Tickets for failure to clear snow from Bloomington’s sidewalks so far this year: 24 minus 1

In the city of Bloomington, property owners are responsible under local law for clearing the sidewalks next to their land.

The red triangles denoted locations for complaints logged by citizens in the uReport system about uncleared sidewalks or unplowed streets.

The fine is graduated: $50 (first offense), $100 (second offense), and $150 (third offense).

The city’s housing and neighborhood and development (HAND) department enforces the ordinance.

How many tickets and fines has Bloomington’s foot of snow in February, caused HAND to issue?

According to HAND’s interim director, Brent Pierce, for the 2021 snow removal ticket cycle, the city of Bloomington has so far issued 24 tickets with fines.

Of the total 252 citations, 228 were warnings, Pierce said. It is HAND policy to issue a warning, and if the snow has not been removed after a second visit, then a ticket is issued with a fine.

The snow removal warning/ticket cycle starts on Aug. 1 of each year.

The time frame spelled out in the ordinance for required clearing or snow and ice is “within twenty-four hours after snow or ice has ceased to fall or in any way accumulate.”

It’s possible for someone to appeal a citation for failure to clear snow from a sidewalk, just like it’s possible to appeal a citation for letting grass in a lawn grow longer than 8 inches. Appeals are made to the board of public works. It’s not uncommon during the summer months to see board of works meeting agenda items on appeals for excessive growth citations.

Appeals for failure to clear snow from a sidewalk seem to be rare. Director of public works Adam Wason told The Square Beacon a couple of weeks ago that there were none that he could remember. He added, “The photographic evidence of an unshoveled sidewalk usually speaks for itself.”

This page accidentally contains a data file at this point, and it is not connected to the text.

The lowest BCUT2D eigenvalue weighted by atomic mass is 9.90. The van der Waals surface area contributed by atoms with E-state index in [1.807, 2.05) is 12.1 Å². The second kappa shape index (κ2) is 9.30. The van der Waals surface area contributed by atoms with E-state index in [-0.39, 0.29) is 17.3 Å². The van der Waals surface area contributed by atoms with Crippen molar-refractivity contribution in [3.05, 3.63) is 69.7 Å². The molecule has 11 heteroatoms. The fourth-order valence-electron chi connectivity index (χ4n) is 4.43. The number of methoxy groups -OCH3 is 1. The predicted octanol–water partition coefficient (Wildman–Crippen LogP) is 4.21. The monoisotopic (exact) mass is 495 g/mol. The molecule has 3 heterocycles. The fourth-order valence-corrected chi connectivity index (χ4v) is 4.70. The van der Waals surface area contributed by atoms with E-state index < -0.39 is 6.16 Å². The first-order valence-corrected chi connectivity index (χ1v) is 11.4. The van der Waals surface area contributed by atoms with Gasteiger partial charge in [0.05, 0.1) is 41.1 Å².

But an appeal on a snow clearance citation was scheduled to be heard at the board’s Monday meeting this week. It was on the agenda initially posted for the meeting. The appeal from the person who was cited was laid out in the meeting information packet.

The fresh version of the agenda and packet posted on Monday for the meeting that night did not include the appeal. What happened?

Pierce told The Square Beacon that HAND policy holds the property owners responsible for snow removal citations, but the local ordinance allows landlords to put the responsibility on the tenant in the terms of the lease  agreement.

In the appeal that was due to be heard on Monday, the tenant was technically responsible via the agreement, but only became aware of their responsibility when they received the ticket, Pierce said.

According to Pierce, the tenant immediately bought a snow shovel and salt, and cleared the snow the day the ticket was issued—and sent in photos by email to document the effort.

Pierce said that HAND has discretion in these matters. As Pierce put it: “Given the lack of notice and the prompt remedying of the violation, I voided the ticket.”

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